The Secret to Spain's Signature Style of Wine? Centuries-Old Architecture | Wine Enthusiast
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The Secret to Spain’s Signature Style of Wine? Centuries-Old Architecture

While modern wineries feature their share of architectural wonders, the historic bodegas of the Sherry triangle, many of which date to the mid-1800s, boast their own engineering marvels. Most were designed to create specific microclimates that encourage the development of flor, the blanket of dead yeast cells that forms over Sherry as it ages, protecting it from oxidation.

“[The architects] came up with a new style of building, combining functionality with aesthetic,” says Mario Muñoz González, Brand Ambassador for Bodegas Lustau in Cádiz, Spain. “At that time, to be recognized or known as one of the best affluent wineries of Jerez was to have tall, beautiful and impressive cellars.”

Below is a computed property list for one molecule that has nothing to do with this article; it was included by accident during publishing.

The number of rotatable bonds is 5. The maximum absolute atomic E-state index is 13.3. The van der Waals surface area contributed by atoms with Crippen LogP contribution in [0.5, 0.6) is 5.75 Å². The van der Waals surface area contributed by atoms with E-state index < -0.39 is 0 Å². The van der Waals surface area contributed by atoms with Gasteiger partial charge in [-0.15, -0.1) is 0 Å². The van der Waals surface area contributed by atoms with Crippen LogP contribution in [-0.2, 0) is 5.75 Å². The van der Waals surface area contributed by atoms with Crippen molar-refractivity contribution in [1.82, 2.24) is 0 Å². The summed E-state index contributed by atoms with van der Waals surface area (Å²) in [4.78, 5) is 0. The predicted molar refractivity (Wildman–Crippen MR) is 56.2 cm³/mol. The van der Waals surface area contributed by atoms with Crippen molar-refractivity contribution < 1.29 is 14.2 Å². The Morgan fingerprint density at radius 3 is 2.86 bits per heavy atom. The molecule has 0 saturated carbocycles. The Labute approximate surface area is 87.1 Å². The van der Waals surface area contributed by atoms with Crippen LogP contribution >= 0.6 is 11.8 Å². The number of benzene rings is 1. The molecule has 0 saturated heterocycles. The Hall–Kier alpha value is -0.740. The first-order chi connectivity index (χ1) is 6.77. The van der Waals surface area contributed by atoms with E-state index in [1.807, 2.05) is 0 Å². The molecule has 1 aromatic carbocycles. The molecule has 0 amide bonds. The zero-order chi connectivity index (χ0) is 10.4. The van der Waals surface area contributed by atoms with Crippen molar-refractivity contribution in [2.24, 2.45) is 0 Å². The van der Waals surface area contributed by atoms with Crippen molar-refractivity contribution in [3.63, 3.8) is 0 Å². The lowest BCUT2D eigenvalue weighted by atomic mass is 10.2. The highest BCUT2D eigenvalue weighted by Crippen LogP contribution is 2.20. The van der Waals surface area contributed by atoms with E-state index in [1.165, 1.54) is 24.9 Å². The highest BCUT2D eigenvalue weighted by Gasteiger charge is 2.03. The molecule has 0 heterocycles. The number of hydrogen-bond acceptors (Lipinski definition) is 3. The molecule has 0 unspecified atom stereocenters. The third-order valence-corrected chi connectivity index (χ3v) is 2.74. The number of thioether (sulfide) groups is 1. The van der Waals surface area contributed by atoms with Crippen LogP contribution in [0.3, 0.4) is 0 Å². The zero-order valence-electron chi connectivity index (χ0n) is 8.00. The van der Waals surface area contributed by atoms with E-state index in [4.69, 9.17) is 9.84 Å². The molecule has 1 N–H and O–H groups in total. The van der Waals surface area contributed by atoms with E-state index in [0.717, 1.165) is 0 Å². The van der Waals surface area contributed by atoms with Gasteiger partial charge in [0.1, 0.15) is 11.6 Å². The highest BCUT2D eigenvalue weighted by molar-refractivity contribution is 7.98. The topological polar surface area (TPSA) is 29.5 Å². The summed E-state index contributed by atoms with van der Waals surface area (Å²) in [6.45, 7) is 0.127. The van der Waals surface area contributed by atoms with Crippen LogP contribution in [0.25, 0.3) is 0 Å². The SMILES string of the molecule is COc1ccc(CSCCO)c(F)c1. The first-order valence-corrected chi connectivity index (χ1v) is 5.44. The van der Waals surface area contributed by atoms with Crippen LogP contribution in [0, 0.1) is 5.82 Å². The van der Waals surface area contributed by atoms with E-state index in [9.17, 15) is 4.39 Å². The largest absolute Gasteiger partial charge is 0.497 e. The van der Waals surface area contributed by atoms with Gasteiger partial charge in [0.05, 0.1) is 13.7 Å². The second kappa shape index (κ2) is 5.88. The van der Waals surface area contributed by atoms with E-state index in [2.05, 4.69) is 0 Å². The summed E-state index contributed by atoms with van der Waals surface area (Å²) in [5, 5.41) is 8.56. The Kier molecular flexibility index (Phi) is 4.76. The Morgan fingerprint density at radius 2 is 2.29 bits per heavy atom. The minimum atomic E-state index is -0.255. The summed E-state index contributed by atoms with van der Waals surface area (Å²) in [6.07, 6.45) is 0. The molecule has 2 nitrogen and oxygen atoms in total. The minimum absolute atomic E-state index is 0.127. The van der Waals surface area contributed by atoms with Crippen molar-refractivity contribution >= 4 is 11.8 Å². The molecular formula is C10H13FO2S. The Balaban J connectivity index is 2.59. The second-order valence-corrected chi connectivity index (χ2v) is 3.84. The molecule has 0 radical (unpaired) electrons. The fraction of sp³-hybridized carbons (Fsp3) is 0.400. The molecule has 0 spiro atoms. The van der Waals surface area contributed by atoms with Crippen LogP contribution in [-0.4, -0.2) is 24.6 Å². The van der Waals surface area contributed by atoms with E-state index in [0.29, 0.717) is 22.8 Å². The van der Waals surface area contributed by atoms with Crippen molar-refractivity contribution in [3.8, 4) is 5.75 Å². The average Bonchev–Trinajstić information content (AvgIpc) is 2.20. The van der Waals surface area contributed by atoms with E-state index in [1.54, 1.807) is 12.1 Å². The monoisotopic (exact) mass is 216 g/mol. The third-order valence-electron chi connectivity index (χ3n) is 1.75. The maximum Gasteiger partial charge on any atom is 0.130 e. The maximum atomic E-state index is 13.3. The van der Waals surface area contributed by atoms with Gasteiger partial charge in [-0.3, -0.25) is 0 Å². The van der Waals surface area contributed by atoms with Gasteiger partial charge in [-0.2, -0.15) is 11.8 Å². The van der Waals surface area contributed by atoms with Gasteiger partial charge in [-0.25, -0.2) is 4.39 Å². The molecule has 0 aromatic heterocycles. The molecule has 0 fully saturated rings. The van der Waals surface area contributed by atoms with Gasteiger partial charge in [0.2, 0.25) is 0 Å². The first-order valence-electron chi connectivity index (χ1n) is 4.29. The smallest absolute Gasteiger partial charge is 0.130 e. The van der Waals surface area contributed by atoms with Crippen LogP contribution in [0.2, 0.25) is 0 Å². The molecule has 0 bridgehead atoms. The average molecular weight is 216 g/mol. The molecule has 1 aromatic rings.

But there’s more to it than grandeur.

Every feature was taken into account. Windows and doors carefully align to take advantage of, or buffer against, the cool, humid Poniente wind from the west, as well as the hot and dry Levante wind from the east. During much of the year, these portals remain open to allow the Poniente “to refresh the microclimate,” says Muñoz González, but they’re closed in the summer when the Levante is at its most powerful.

“[The architects] came up with a new style of building, combining functionality with aesthetic.” —Mario Muñoz González

Each building’s coordinates are key to harnessing the wind’s powers. “The wineries are oriented to receive the Atlantic Ocean breeze from the south and west, especially at night, when the higher humidity contributes importantly to the development of wine yeasts,” says Mauricio González-Gordon, chairman of González Byass.

Because heat can damage the wines, high ceilings were implemented to allow hot air to rise and keep the solera process, an aging system used to blend many vintages over time, nice and cool. González-Gordon says thick walls, often made of sandstone or limestone, also help control temperature fluctuations, as they absorb humidity.

However, humidity serves an essential role in flor’s development, and it’s maintained in other ways. At both Lustau and González Byass, albero soils, the same type of dirt found in bullfighting rings, cover the floor. Frequent watering, sometimes numerous times per day in the summer, helps maintain a constant humidity level.